The Sales Blog http://thesalesblog.com S. Anthony Iannarino Fri, 22 Aug 2014 14:31:55 +0000 en-US hourly 1 http://wordpress.org/?v=3.9.2 On Recognizing Bad Advice on the Internet http://thesalesblog.com/blog/2014/08/21/on-recognizing-bad-advice-on-the-internet/ http://thesalesblog.com/blog/2014/08/21/on-recognizing-bad-advice-on-the-internet/#respond Fri, 22 Aug 2014 01:00:32 +0000 http://thesalesblog.com/?p=46761 On Recognizing Bad Advice on the Internet is a post from: The Sales Blog | S. Anthony Iannarino

On Recognizing Bad Advice on the Internet is a post from: The Sales Blog | S. Anthony Iannarino The Internet is the world’s largest and most complete advice column ever assembled. Anyone and everyone has the power to offer you their advice on any number of topics, regardless of whether or not their advice is [...]]]>

On Recognizing Bad Advice on the Internet is a post from: The Sales Blog | S. Anthony Iannarino

The Internet is the world’s largest and most complete advice column ever assembled. Anyone and everyone has the power to offer you their advice on any number of topics, regardless of whether or not their advice is sound. This means you will find good advice, bad advice, and everything in between.

I share my thoughts and ideas, so I am not immune from what I am about to write here.

You need to be careful where you get your advice. You need to discern whether or not it is valuable for you. Here are a few tests you might consider.

Integrity: I recently found out that one group that is very big in the world of social selling has a department that makes cold calls on prospective clients. No one talks about this group, and they kept it very quiet. But this advice is contrary to their messaging. If the person offering their advice doesn’t practice what they preach, it probably isn’t a good idea to follow that advice.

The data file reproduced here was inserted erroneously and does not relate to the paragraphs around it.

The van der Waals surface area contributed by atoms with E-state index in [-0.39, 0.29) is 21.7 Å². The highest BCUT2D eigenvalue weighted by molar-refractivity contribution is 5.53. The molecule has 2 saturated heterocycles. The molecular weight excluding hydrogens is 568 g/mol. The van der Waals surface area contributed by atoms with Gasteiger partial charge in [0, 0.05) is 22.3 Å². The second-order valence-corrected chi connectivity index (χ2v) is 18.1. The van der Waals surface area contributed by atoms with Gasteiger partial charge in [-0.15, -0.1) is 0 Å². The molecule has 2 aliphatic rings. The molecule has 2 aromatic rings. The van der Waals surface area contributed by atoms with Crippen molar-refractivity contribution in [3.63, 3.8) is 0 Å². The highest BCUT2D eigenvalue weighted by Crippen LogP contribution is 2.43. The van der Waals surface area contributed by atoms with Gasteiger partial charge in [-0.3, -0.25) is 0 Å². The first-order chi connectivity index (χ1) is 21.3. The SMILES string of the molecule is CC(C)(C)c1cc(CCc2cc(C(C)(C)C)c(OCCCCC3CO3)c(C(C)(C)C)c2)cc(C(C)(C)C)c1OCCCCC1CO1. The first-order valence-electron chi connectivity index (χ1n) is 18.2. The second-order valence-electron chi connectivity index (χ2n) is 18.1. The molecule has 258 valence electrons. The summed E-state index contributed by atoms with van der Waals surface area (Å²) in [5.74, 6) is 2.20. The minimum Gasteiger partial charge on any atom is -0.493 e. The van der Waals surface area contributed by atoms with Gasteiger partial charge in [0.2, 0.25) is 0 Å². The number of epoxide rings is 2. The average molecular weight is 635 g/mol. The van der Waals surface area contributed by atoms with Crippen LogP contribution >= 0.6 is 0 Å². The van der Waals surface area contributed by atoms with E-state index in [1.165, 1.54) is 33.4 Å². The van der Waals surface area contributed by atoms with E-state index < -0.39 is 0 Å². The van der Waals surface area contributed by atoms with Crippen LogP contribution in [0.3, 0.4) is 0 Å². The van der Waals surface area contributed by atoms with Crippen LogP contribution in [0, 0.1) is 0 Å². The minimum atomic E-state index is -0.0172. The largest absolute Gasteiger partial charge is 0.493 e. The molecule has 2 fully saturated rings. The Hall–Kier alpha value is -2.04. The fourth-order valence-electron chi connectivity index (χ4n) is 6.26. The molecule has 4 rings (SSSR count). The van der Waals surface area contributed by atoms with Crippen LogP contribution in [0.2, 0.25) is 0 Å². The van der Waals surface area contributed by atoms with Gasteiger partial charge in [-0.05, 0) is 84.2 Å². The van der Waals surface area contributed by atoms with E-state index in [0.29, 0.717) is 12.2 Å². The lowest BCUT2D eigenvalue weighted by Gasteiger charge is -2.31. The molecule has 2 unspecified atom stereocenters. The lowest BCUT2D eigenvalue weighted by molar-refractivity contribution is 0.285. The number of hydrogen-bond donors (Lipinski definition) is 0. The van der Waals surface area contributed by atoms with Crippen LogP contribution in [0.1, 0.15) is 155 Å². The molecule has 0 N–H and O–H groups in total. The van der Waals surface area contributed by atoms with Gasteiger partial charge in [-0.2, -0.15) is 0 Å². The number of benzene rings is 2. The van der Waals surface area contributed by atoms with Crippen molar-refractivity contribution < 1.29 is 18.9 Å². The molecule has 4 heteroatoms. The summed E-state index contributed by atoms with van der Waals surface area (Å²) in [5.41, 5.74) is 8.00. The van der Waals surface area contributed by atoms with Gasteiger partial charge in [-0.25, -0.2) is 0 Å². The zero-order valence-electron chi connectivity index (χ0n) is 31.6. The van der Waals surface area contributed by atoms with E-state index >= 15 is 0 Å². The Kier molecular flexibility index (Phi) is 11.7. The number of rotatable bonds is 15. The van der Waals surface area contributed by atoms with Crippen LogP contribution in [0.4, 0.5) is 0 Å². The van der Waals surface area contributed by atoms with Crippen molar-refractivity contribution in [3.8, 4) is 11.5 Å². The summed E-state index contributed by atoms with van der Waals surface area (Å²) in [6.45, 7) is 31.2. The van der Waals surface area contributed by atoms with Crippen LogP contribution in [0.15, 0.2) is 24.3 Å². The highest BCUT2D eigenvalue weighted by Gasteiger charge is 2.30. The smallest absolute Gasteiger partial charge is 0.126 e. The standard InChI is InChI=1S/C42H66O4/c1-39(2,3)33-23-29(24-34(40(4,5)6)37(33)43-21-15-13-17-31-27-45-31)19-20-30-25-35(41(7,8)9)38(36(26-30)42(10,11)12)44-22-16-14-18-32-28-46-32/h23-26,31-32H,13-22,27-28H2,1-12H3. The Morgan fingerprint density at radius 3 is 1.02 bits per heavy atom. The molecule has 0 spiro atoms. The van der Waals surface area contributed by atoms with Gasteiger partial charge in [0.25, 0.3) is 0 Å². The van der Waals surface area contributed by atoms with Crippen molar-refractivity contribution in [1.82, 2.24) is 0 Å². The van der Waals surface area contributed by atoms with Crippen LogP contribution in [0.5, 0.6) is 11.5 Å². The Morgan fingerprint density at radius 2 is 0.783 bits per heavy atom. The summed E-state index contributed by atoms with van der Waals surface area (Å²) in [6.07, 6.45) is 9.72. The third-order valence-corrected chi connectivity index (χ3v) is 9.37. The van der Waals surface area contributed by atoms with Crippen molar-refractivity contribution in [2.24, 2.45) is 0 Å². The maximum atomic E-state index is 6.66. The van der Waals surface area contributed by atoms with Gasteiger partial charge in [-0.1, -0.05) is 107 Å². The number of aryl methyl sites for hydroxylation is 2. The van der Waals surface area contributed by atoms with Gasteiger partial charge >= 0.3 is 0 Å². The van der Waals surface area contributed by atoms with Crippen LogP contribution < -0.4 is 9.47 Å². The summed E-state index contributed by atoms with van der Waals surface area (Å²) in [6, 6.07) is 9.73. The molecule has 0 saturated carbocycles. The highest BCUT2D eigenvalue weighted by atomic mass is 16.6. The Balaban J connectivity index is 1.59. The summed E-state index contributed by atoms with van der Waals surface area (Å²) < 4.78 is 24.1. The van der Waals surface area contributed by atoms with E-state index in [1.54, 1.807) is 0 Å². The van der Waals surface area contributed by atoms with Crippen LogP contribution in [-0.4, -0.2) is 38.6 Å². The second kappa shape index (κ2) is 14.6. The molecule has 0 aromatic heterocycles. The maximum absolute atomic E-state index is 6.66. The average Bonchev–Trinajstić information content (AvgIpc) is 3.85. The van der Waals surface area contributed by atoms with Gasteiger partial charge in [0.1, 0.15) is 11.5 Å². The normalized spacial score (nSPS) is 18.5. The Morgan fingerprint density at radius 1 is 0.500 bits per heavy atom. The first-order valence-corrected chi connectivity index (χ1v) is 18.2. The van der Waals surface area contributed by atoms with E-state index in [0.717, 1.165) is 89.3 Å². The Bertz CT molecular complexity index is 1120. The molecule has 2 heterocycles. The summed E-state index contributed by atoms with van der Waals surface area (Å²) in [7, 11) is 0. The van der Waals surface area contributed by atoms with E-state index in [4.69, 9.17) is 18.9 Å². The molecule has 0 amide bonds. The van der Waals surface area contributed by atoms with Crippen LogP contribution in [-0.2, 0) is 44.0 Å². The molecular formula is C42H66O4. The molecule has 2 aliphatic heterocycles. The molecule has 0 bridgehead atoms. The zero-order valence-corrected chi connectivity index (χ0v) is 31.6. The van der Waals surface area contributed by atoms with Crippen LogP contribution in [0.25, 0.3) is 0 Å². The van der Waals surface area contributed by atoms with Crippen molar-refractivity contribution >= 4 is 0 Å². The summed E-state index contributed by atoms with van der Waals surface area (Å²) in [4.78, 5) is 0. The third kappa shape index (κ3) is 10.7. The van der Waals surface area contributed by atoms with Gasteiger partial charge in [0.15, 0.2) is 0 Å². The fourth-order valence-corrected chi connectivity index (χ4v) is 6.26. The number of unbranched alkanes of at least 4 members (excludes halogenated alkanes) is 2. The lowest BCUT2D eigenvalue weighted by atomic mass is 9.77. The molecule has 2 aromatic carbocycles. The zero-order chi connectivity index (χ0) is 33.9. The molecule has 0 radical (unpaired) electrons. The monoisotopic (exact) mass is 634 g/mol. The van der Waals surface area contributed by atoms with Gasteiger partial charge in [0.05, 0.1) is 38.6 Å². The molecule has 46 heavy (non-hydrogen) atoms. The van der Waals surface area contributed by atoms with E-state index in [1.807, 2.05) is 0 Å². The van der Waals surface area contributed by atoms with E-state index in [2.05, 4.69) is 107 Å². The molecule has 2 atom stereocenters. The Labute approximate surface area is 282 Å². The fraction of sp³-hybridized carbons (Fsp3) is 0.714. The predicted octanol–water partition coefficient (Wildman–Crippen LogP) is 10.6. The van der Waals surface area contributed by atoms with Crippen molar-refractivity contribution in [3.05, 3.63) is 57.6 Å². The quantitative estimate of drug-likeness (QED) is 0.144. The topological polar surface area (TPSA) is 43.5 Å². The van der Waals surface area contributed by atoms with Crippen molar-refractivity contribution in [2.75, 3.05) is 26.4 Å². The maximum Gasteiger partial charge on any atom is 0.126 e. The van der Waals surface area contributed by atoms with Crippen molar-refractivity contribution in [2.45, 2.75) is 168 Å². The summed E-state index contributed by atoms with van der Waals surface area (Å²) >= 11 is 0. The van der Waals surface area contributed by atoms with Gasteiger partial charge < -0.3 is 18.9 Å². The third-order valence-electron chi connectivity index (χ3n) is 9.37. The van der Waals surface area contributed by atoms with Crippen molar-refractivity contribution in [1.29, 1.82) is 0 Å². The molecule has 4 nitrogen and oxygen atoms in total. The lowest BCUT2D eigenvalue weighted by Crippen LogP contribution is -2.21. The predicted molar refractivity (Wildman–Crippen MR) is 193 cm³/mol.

[Note: Be careful here. Sometimes the advice you are receiving may be exactly right for you and wrong for the person who is giving it.]

Circumstances: Sometimes the advice given assumes a certain set of circumstances. Let’s stick with cold calling. The person telling you that you don’t need to cold call may not need to cold call themselves. They may very easily generate enough leads through other methods. But their circumstance may not be your circumstances. The “you should never cold call again” advice may be criminal negligence or malpractice of some kind.

I love the GTD methodology as developed by David Allen. But this methodology is hard to learn and harder to practice. It might be overkill for you. But for my complex life, it works wonderfully. My circumstances aren’t your circumstances.

It’s Easy: Whenever someone claims that results are easy, that lots of people are producing easy results, and that you can do the same, you need to be skeptical. If you need advice on anything serious, then it’s likely that the result isn’t easy to produce.